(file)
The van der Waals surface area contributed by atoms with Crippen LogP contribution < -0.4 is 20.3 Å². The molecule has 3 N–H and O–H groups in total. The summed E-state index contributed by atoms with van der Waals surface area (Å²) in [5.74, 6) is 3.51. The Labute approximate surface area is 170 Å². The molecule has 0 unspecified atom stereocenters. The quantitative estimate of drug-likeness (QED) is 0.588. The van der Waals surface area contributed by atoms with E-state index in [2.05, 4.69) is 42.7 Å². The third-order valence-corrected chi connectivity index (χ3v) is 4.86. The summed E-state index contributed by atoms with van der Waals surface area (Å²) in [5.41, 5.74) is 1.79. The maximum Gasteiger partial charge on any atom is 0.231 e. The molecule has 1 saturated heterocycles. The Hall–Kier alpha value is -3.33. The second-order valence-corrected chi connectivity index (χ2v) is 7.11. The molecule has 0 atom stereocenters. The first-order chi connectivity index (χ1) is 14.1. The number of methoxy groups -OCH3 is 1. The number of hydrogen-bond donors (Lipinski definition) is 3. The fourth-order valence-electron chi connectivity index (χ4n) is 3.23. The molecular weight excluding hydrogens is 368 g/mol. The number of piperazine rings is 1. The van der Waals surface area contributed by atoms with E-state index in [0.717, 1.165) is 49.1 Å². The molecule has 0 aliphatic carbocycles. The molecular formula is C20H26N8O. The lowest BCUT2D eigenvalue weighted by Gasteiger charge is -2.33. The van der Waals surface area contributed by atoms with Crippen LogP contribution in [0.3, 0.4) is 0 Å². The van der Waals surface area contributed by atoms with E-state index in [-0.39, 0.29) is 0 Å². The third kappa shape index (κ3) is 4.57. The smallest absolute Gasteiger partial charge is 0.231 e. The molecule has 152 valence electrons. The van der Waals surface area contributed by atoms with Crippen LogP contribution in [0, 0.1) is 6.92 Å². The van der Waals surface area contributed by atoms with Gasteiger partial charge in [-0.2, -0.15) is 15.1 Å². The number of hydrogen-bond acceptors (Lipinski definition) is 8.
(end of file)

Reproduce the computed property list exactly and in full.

The van der Waals surface area contributed by atoms with Crippen LogP contribution < -0.4 is 20.3 Å². The molecule has 3 N–H and O–H groups in total. The summed E-state index contributed by atoms with van der Waals surface area (Å²) in [5.74, 6) is 3.51. The Labute approximate surface area is 170 Å². The molecule has 0 unspecified atom stereocenters. The quantitative estimate of drug-likeness (QED) is 0.588. The van der Waals surface area contributed by atoms with E-state index in [2.05, 4.69) is 42.7 Å². The third-order valence-corrected chi connectivity index (χ3v) is 4.86. The summed E-state index contributed by atoms with van der Waals surface area (Å²) in [5.41, 5.74) is 1.79. The maximum Gasteiger partial charge on any atom is 0.231 e. The molecule has 1 saturated heterocycles. The Hall–Kier alpha value is -3.33. The second-order valence-corrected chi connectivity index (χ2v) is 7.11. The molecule has 0 atom stereocenters. The first-order chi connectivity index (χ1) is 14.1. The number of methoxy groups -OCH3 is 1. The number of hydrogen-bond donors (Lipinski definition) is 3. The fourth-order valence-electron chi connectivity index (χ4n) is 3.23. The molecular weight excluding hydrogens is 368 g/mol. The number of piperazine rings is 1. The van der Waals surface area contributed by atoms with E-state index in [0.717, 1.165) is 49.1 Å². The molecule has 0 aliphatic carbocycles. The molecular formula is C20H26N8O. The lowest BCUT2D eigenvalue weighted by Gasteiger charge is -2.33. The van der Waals surface area contributed by atoms with Crippen LogP contribution in [0.3, 0.4) is 0 Å². The van der Waals surface area contributed by atoms with E-state index in [-0.39, 0.29) is 0 Å². The third kappa shape index (κ3) is 4.57. The smallest absolute Gasteiger partial charge is 0.231 e. The molecule has 152 valence electrons. The van der Waals surface area contributed by atoms with Crippen LogP contribution in [0, 0.1) is 6.92 Å². The van der Waals surface area contributed by atoms with Gasteiger partial charge in [-0.2, -0.15) is 15.1 Å². The number of hydrogen-bond acceptors (Lipinski definition) is 8.